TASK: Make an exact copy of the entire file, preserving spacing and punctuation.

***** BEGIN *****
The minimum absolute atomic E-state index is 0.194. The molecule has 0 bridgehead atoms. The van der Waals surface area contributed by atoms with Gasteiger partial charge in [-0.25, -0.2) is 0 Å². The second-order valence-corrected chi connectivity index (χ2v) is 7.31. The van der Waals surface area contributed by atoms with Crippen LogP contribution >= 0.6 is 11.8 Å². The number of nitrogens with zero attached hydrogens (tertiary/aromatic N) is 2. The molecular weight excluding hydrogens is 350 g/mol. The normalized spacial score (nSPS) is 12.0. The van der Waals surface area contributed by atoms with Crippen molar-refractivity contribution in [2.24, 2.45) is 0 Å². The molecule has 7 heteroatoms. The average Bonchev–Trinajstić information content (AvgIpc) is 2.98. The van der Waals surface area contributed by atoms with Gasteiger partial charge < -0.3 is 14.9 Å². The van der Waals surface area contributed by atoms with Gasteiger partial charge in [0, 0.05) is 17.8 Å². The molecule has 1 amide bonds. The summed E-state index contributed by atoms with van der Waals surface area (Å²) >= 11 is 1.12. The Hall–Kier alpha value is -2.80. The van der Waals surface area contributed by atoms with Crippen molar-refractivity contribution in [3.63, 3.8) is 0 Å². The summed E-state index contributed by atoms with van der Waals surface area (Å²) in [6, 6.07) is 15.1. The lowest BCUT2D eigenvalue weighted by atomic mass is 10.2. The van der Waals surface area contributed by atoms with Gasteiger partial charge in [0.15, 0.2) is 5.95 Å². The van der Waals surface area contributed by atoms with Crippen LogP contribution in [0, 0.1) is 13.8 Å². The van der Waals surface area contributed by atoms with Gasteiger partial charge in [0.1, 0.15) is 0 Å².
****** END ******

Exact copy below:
The minimum absolute atomic E-state index is 0.194. The molecule has 0 bridgehead atoms. The van der Waals surface area contributed by atoms with Gasteiger partial charge in [-0.25, -0.2) is 0 Å². The second-order valence-corrected chi connectivity index (χ2v) is 7.31. The van der Waals surface area contributed by atoms with Crippen LogP contribution >= 0.6 is 11.8 Å². The number of nitrogens with zero attached hydrogens (tertiary/aromatic N) is 2. The molecular weight excluding hydrogens is 350 g/mol. The normalized spacial score (nSPS) is 12.0. The van der Waals surface area contributed by atoms with Crippen molar-refractivity contribution in [2.24, 2.45) is 0 Å². The molecule has 7 heteroatoms. The average Bonchev–Trinajstić information content (AvgIpc) is 2.98. The van der Waals surface area contributed by atoms with Gasteiger partial charge < -0.3 is 14.9 Å². The van der Waals surface area contributed by atoms with Gasteiger partial charge in [0, 0.05) is 17.8 Å². The molecule has 1 amide bonds. The summed E-state index contributed by atoms with van der Waals surface area (Å²) >= 11 is 1.12. The Hall–Kier alpha value is -2.80. The van der Waals surface area contributed by atoms with Crippen molar-refractivity contribution in [3.63, 3.8) is 0 Å². The summed E-state index contributed by atoms with van der Waals surface area (Å²) in [6, 6.07) is 15.1. The lowest BCUT2D eigenvalue weighted by atomic mass is 10.2. The van der Waals surface area contributed by atoms with Gasteiger partial charge in [0.15, 0.2) is 5.95 Å². The van der Waals surface area contributed by atoms with Crippen LogP contribution in [0, 0.1) is 13.8 Å². The van der Waals surface area contributed by atoms with Gasteiger partial charge in [0.1, 0.15) is 0 Å².